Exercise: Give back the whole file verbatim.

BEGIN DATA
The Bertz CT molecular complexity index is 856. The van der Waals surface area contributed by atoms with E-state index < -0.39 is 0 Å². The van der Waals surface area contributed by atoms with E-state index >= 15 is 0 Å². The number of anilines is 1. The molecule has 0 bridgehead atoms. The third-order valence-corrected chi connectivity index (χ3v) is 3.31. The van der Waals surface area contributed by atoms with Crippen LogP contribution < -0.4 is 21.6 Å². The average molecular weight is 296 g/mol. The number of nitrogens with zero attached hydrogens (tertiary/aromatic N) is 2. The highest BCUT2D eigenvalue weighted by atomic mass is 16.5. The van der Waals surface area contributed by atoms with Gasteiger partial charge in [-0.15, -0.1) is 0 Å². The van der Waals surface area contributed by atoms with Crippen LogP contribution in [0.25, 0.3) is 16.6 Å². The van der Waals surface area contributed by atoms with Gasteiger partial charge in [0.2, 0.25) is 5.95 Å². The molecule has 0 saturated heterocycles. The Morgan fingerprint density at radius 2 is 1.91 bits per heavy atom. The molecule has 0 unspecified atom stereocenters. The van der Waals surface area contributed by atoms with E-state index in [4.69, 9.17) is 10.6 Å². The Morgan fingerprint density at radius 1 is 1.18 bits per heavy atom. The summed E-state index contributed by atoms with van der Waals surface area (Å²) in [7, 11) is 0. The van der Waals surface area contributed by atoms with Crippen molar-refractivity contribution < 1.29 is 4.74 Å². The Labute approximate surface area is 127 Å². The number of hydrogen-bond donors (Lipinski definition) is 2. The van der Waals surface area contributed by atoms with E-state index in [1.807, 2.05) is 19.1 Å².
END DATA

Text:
The Bertz CT molecular complexity index is 856. The van der Waals surface area contributed by atoms with E-state index < -0.39 is 0 Å². The van der Waals surface area contributed by atoms with E-state index >= 15 is 0 Å². The number of anilines is 1. The molecule has 0 bridgehead atoms. The third-order valence-corrected chi connectivity index (χ3v) is 3.31. The van der Waals surface area contributed by atoms with Crippen LogP contribution < -0.4 is 21.6 Å². The average molecular weight is 296 g/mol. The number of nitrogens with zero attached hydrogens (tertiary/aromatic N) is 2. The highest BCUT2D eigenvalue weighted by atomic mass is 16.5. The van der Waals surface area contributed by atoms with Gasteiger partial charge in [-0.15, -0.1) is 0 Å². The van der Waals surface area contributed by atoms with Crippen LogP contribution in [0.25, 0.3) is 16.6 Å². The van der Waals surface area contributed by atoms with Gasteiger partial charge in [0.2, 0.25) is 5.95 Å². The molecule has 0 saturated heterocycles. The Morgan fingerprint density at radius 2 is 1.91 bits per heavy atom. The molecule has 0 unspecified atom stereocenters. The van der Waals surface area contributed by atoms with E-state index in [4.69, 9.17) is 10.6 Å². The Morgan fingerprint density at radius 1 is 1.18 bits per heavy atom. The summed E-state index contributed by atoms with van der Waals surface area (Å²) in [7, 11) is 0. The van der Waals surface area contributed by atoms with Crippen molar-refractivity contribution < 1.29 is 4.74 Å². The Labute approximate surface area is 127 Å². The number of hydrogen-bond donors (Lipinski definition) is 2. The van der Waals surface area contributed by atoms with E-state index in [1.807, 2.05) is 19.1 Å².